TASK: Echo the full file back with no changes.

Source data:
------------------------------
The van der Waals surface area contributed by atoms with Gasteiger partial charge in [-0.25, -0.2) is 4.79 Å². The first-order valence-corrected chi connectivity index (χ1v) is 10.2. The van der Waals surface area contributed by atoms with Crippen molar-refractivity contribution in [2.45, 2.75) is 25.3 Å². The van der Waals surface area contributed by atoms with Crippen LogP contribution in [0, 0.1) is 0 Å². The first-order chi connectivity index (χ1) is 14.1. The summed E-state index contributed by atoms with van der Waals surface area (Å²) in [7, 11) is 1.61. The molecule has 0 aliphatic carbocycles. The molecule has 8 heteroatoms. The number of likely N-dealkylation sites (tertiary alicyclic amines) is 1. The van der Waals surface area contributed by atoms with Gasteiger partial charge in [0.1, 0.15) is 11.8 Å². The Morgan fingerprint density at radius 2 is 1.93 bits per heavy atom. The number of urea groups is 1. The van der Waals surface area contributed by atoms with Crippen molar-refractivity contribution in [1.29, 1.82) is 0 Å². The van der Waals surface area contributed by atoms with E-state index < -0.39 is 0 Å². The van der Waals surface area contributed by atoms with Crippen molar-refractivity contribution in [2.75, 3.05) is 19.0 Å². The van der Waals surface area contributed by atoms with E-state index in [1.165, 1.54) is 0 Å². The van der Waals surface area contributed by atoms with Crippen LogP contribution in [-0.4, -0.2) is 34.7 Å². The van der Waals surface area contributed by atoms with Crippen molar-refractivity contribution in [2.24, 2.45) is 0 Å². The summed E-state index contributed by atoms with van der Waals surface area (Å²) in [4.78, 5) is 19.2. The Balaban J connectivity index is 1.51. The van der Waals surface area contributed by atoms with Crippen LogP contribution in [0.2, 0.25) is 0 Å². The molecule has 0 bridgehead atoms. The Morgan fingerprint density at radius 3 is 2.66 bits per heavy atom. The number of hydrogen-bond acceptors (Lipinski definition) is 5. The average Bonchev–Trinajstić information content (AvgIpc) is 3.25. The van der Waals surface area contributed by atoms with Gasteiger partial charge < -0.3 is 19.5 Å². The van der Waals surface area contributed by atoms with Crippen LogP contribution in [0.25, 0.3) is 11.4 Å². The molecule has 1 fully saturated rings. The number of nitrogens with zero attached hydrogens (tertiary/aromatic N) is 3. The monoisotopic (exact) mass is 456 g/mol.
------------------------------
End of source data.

The van der Waals surface area contributed by atoms with Gasteiger partial charge in [-0.25, -0.2) is 4.79 Å². The first-order valence-corrected chi connectivity index (χ1v) is 10.2. The van der Waals surface area contributed by atoms with Crippen molar-refractivity contribution in [2.45, 2.75) is 25.3 Å². The van der Waals surface area contributed by atoms with Crippen LogP contribution in [0, 0.1) is 0 Å². The first-order chi connectivity index (χ1) is 14.1. The summed E-state index contributed by atoms with van der Waals surface area (Å²) in [7, 11) is 1.61. The molecule has 0 aliphatic carbocycles. The molecule has 8 heteroatoms. The number of likely N-dealkylation sites (tertiary alicyclic amines) is 1. The van der Waals surface area contributed by atoms with Gasteiger partial charge in [0.1, 0.15) is 11.8 Å². The Morgan fingerprint density at radius 2 is 1.93 bits per heavy atom. The number of urea groups is 1. The van der Waals surface area contributed by atoms with Crippen molar-refractivity contribution in [1.29, 1.82) is 0 Å². The van der Waals surface area contributed by atoms with E-state index < -0.39 is 0 Å². The van der Waals surface area contributed by atoms with Crippen molar-refractivity contribution in [2.75, 3.05) is 19.0 Å². The van der Waals surface area contributed by atoms with E-state index in [1.165, 1.54) is 0 Å². The van der Waals surface area contributed by atoms with Crippen LogP contribution in [-0.4, -0.2) is 34.7 Å². The van der Waals surface area contributed by atoms with Crippen molar-refractivity contribution in [2.24, 2.45) is 0 Å². The summed E-state index contributed by atoms with van der Waals surface area (Å²) in [4.78, 5) is 19.2. The Balaban J connectivity index is 1.51. The van der Waals surface area contributed by atoms with Crippen LogP contribution in [0.2, 0.25) is 0 Å². The molecule has 0 bridgehead atoms. The Morgan fingerprint density at radius 3 is 2.66 bits per heavy atom. The number of hydrogen-bond acceptors (Lipinski definition) is 5. The average Bonchev–Trinajstić information content (AvgIpc) is 3.25. The van der Waals surface area contributed by atoms with Gasteiger partial charge < -0.3 is 19.5 Å². The van der Waals surface area contributed by atoms with Crippen LogP contribution in [0.25, 0.3) is 11.4 Å². The molecule has 1 fully saturated rings. The number of nitrogens with zero attached hydrogens (tertiary/aromatic N) is 3. The monoisotopic (exact) mass is 456 g/mol.